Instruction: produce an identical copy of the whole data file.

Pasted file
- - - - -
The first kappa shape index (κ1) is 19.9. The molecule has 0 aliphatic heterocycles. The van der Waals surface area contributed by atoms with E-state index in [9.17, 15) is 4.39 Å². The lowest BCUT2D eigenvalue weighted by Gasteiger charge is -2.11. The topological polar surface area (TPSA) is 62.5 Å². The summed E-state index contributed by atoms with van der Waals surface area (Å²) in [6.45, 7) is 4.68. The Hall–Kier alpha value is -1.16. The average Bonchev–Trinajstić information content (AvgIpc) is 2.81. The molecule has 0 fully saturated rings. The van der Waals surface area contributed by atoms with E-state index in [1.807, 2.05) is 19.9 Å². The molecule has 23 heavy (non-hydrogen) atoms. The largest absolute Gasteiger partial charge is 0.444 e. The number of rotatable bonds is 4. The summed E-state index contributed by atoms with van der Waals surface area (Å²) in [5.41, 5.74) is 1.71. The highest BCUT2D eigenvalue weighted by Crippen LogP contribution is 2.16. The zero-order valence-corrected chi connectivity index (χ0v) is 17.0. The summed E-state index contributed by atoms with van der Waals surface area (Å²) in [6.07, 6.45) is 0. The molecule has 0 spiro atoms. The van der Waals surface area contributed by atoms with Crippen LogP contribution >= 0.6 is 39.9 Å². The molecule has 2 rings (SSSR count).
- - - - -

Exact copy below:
The first kappa shape index (κ1) is 19.9. The molecule has 0 aliphatic heterocycles. The van der Waals surface area contributed by atoms with E-state index in [9.17, 15) is 4.39 Å². The lowest BCUT2D eigenvalue weighted by Gasteiger charge is -2.11. The topological polar surface area (TPSA) is 62.5 Å². The summed E-state index contributed by atoms with van der Waals surface area (Å²) in [6.45, 7) is 4.68. The Hall–Kier alpha value is -1.16. The average Bonchev–Trinajstić information content (AvgIpc) is 2.81. The molecule has 0 fully saturated rings. The van der Waals surface area contributed by atoms with E-state index in [1.807, 2.05) is 19.9 Å². The molecule has 23 heavy (non-hydrogen) atoms. The largest absolute Gasteiger partial charge is 0.444 e. The number of rotatable bonds is 4. The summed E-state index contributed by atoms with van der Waals surface area (Å²) in [5.41, 5.74) is 1.71. The highest BCUT2D eigenvalue weighted by Crippen LogP contribution is 2.16. The zero-order valence-corrected chi connectivity index (χ0v) is 17.0. The summed E-state index contributed by atoms with van der Waals surface area (Å²) in [6.07, 6.45) is 0. The molecule has 0 spiro atoms. The van der Waals surface area contributed by atoms with Crippen LogP contribution >= 0.6 is 39.9 Å². The molecule has 2 rings (SSSR count).